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Cover Concentrate Questions and Answers Land Law

13. Skills for Success in Coursework Assessments  

The Concentrate Questions and Answers series offers the best preparation for tackling exam questions. Each book includes typical questions, bullet-pointed answer plans, suggested answers, and author commentary. This chapter gives advice on skills for success in coursework assessments: how to write well, how to plan coursework assignments, how to take notes, how to research and use the databases, how to reference in footnotes and bibliographies, which will all allow you to make your argument as forcibly as you can. As an example of an approach it presents an analysis of a challenging question on the Commons Act 2006, referring to recent cases.


Cover Land Law Concentrate

10. Co-ownership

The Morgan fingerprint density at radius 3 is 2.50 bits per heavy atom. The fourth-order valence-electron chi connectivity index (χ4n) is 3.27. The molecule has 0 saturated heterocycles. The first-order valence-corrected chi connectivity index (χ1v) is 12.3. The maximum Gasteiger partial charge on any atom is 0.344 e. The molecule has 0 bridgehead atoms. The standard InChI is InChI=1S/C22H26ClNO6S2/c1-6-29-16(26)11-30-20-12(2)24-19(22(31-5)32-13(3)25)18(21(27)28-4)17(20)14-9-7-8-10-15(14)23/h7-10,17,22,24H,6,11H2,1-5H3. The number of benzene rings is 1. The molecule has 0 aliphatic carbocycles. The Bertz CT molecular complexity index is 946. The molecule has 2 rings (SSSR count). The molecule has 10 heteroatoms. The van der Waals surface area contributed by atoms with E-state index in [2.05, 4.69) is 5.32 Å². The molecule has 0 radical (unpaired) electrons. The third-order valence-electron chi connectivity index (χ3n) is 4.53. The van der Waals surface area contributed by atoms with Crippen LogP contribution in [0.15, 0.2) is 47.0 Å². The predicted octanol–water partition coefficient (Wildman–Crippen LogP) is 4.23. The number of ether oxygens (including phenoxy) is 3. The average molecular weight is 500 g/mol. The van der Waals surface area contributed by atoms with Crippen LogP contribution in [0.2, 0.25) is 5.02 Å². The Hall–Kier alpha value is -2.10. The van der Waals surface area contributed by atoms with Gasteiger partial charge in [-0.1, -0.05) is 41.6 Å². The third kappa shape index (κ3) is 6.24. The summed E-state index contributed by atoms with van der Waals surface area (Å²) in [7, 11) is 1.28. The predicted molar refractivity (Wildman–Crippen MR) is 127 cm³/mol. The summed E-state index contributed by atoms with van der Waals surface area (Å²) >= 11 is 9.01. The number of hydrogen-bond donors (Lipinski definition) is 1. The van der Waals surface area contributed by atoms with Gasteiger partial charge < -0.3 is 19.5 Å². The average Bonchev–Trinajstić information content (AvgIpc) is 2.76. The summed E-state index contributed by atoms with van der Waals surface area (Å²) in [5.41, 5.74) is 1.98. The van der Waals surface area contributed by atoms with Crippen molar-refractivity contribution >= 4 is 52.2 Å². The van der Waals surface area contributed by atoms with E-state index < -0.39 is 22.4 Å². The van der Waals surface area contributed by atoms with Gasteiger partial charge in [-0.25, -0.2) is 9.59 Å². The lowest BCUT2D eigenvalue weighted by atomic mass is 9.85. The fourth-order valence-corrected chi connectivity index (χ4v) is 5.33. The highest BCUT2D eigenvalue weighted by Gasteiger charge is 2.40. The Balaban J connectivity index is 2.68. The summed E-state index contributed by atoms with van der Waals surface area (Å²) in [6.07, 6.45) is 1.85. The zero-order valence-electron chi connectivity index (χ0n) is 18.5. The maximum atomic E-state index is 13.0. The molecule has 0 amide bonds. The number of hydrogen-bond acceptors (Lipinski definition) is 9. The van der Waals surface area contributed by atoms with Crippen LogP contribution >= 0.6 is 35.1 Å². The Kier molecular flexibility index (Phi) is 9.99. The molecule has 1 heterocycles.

Each Concentrate revision guide is packed with essential information, key cases, revision tips, exam Q&As, and more. Concentrates show you what to expect in a law exam, what examiners are looking for, and how to achieve extra marks. This chapter discusses the co-ownership of property. Co-owned property is where two or more people are entitled to possess and enjoy the property at the same time. Today, there are two types of co-ownership: a joint tenancy and a tenancy in common. Co-owned property is held on trust and, since the Trusts of Land and Appointment of Trustees Act 1996 (TLATA), this is generally a trust of land. Legal title can only be held as a joint tenancy, by a maximum of four people. Equitable title can be held as a joint tenancy or a tenancy in common by an unlimited number of people. A joint tenancy in equity, but not at law, can be severed to create a tenancy in common. Disputes between co-owners may be dealt with by making an application to court. Where a co-owner becomes bankrupt, the trustee in bankruptcy must make an application to court to request a sale of the co-owned property.